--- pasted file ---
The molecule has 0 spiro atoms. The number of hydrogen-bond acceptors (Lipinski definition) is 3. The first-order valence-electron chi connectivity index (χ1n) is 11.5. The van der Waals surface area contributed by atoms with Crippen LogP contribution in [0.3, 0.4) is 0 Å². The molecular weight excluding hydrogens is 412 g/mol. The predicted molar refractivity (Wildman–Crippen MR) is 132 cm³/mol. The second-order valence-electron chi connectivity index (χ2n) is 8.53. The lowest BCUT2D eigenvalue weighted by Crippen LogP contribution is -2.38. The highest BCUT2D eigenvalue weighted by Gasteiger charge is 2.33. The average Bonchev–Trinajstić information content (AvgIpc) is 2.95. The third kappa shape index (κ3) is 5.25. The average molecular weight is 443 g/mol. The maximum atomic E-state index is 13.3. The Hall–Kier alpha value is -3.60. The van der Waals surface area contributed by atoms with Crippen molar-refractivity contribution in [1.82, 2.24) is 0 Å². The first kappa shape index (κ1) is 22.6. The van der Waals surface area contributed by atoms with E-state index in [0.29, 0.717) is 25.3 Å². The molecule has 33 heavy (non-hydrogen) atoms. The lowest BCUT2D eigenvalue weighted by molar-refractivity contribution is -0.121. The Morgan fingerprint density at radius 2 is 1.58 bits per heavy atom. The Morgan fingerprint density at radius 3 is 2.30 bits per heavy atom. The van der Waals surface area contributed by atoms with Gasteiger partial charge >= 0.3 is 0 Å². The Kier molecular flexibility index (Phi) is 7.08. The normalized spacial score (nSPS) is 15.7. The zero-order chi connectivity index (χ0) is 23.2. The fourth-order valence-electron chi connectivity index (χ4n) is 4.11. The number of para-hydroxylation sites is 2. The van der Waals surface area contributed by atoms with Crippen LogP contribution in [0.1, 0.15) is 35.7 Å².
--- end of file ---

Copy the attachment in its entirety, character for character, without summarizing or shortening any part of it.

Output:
The molecule has 0 spiro atoms. The number of hydrogen-bond acceptors (Lipinski definition) is 3. The first-order valence-electron chi connectivity index (χ1n) is 11.5. The van der Waals surface area contributed by atoms with Crippen LogP contribution in [0.3, 0.4) is 0 Å². The molecular weight excluding hydrogens is 412 g/mol. The predicted molar refractivity (Wildman–Crippen MR) is 132 cm³/mol. The second-order valence-electron chi connectivity index (χ2n) is 8.53. The lowest BCUT2D eigenvalue weighted by Crippen LogP contribution is -2.38. The highest BCUT2D eigenvalue weighted by Gasteiger charge is 2.33. The average Bonchev–Trinajstić information content (AvgIpc) is 2.95. The third kappa shape index (κ3) is 5.25. The average molecular weight is 443 g/mol. The maximum atomic E-state index is 13.3. The Hall–Kier alpha value is -3.60. The van der Waals surface area contributed by atoms with Crippen molar-refractivity contribution in [1.82, 2.24) is 0 Å². The first kappa shape index (κ1) is 22.6. The van der Waals surface area contributed by atoms with E-state index in [0.29, 0.717) is 25.3 Å². The molecule has 33 heavy (non-hydrogen) atoms. The lowest BCUT2D eigenvalue weighted by molar-refractivity contribution is -0.121. The Morgan fingerprint density at radius 2 is 1.58 bits per heavy atom. The Morgan fingerprint density at radius 3 is 2.30 bits per heavy atom. The van der Waals surface area contributed by atoms with Gasteiger partial charge >= 0.3 is 0 Å². The Kier molecular flexibility index (Phi) is 7.08. The normalized spacial score (nSPS) is 15.7. The zero-order chi connectivity index (χ0) is 23.2. The fourth-order valence-electron chi connectivity index (χ4n) is 4.11. The number of para-hydroxylation sites is 2. The van der Waals surface area contributed by atoms with Crippen LogP contribution in [0.1, 0.15) is 35.7 Å².